On roof raises, why do people tuck the sheet metal behind the rub rail?
On most Blue Bird roof raises I see, people put a lot of work into tucking the sheet metal under the drip awnings up top, but then also tuck it under the rub rail below the windows. It seems like water would sheet off better if the metal went inside the drip awnings and then OUTSIDE of the rub rail down below, so that no water worked its way inside the rub rails.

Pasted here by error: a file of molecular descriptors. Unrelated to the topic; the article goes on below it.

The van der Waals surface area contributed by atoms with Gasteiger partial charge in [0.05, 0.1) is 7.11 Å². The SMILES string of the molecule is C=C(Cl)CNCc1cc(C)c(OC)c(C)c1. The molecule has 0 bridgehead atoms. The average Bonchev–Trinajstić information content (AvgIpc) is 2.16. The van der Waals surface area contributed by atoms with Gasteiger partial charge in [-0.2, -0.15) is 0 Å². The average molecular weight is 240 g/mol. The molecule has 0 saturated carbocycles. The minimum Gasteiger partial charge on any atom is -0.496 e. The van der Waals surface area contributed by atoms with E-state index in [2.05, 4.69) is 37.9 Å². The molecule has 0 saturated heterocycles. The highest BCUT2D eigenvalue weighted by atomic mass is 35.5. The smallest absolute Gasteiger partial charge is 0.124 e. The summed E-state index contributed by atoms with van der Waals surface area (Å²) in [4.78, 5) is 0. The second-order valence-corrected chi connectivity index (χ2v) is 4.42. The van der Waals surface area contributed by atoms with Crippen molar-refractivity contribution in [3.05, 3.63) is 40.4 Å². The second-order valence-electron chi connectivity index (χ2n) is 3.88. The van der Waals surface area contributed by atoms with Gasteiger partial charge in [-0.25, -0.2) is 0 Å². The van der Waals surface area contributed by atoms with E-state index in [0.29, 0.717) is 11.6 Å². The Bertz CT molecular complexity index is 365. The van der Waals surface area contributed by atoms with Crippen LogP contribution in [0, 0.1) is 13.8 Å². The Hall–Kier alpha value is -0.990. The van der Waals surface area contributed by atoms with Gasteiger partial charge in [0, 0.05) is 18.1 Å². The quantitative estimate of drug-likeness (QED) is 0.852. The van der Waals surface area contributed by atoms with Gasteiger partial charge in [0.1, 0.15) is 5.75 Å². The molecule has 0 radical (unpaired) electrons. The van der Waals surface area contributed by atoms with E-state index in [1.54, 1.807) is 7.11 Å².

Also, this would be much easier for me to do than try to bend the metal to get it inside both the awnings and the rub rails.
Is there a functional reason why I shouldn't overlay the new metal over the rub rail?